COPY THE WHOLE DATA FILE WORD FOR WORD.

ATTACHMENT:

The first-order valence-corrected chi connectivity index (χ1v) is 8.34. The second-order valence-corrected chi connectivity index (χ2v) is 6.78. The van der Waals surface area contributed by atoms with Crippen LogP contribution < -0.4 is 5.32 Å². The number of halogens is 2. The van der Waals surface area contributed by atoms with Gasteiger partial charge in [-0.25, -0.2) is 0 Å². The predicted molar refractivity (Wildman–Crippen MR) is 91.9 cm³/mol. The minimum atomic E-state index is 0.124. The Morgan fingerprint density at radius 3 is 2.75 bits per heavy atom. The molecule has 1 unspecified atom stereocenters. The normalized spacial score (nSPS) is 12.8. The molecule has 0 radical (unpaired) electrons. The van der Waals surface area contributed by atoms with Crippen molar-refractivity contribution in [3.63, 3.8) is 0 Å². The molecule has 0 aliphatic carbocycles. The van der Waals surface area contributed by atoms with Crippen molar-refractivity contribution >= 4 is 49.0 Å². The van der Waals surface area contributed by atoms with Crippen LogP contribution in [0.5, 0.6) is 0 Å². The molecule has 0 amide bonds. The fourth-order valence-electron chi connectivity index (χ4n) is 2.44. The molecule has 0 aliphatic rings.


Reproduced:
The first-order valence-corrected chi connectivity index (χ1v) is 8.34. The second-order valence-corrected chi connectivity index (χ2v) is 6.78. The van der Waals surface area contributed by atoms with Crippen LogP contribution < -0.4 is 5.32 Å². The number of halogens is 2. The van der Waals surface area contributed by atoms with Gasteiger partial charge in [-0.25, -0.2) is 0 Å². The predicted molar refractivity (Wildman–Crippen MR) is 91.9 cm³/mol. The minimum atomic E-state index is 0.124. The Morgan fingerprint density at radius 3 is 2.75 bits per heavy atom. The molecule has 1 unspecified atom stereocenters. The normalized spacial score (nSPS) is 12.8. The molecule has 0 radical (unpaired) electrons. The van der Waals surface area contributed by atoms with Crippen molar-refractivity contribution in [3.63, 3.8) is 0 Å². The molecule has 0 aliphatic carbocycles. The van der Waals surface area contributed by atoms with Crippen molar-refractivity contribution >= 4 is 49.0 Å². The van der Waals surface area contributed by atoms with Crippen LogP contribution in [0.5, 0.6) is 0 Å². The molecule has 0 amide bonds. The fourth-order valence-electron chi connectivity index (χ4n) is 2.44. The molecule has 0 aliphatic rings.